La Push




La Push, Washington is located on the northwest coast of the Olympic Peninsula. The first building on your right is the fuel dock; a colorful mural painted by a Quileute tribal artist marks the building. The dock area follows, and at the end of the three ramps that access the boats, you will find a boat launch.


Getting from the harbor to the ocean requires a short boat to the ocean down the tide waters of the Quileute River, which flow on the lee side of James Island. The best part is, the potential for hooking fish begins instantly. This area, at the mouth of the river, offers fish that are staging for their journey up the Quileute and on to one of the three world-famous streams that make up the Quileute system which include the big fish rivers of the Sol Duc, Calawah and Bogachiel.  In late summer the area directly in front of the river out to the Q buoy becomes increasingly fishy and there is even a late fall salmon derby to take advantage of this fishery.


As great as the fishing is, be aware that when temperatures are hot inland, the possibility of fog increases on the coast. Anyone fishing here should have a GPS plotter system and the ability to use it accurately. It’s important save a GPS coordinate for the center at the mouth of the river, another way point at the red entrance and one more at the Q-buoy. This will ensure a safe entrance should you be encounter heavy fog conditions.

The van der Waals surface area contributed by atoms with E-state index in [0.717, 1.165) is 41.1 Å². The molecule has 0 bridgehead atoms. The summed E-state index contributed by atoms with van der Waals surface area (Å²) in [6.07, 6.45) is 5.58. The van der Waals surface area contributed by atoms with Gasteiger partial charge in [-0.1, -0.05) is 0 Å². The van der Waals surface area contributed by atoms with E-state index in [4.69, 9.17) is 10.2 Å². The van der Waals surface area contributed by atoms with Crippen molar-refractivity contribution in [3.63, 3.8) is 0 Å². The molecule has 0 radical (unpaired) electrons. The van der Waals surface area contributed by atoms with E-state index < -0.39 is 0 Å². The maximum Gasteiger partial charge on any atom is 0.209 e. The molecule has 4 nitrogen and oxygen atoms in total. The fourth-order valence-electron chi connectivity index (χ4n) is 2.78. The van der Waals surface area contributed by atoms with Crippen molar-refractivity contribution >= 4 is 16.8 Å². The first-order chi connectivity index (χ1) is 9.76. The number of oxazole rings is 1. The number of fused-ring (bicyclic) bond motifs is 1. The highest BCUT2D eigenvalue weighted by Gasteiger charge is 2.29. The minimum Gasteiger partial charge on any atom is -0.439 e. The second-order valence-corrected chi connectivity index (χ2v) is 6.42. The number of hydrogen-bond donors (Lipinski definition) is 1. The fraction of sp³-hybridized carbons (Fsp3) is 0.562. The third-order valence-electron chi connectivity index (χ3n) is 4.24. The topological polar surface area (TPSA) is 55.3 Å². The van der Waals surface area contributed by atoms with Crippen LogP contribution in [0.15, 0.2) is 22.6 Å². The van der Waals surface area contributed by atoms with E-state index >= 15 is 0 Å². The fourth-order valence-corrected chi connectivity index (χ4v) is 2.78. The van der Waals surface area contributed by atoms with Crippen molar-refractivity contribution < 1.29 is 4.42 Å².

Anytime you’re faced with a heavy southwesterly wind, a large swell can come directly into the river and in this event, simply bag fishing; it’s not worth going out on the ocean. The good news is, this is not the customary wind during the summer. The prevailing summer winds are west-northwest and these are totally blocked by James Island. La Push does have fuel, moorage and somewhat limited overnight facilities.


Things to watch out for fishing here are it’s the ocean; the weather can change fast, ensure your boat is in top shape before you leave the dock and have a VHF radio and proper USGC safety equipment onboard. Double double-check the weather before leaving the dock and top off your boats fuel supply every day as you will burn much more in rough ocean conditions. Costal winds typical will pickup in the afternoons and can make for a rough ride back to port. On offshore runs fish with a partner boat so you can gain assistance should you need it.


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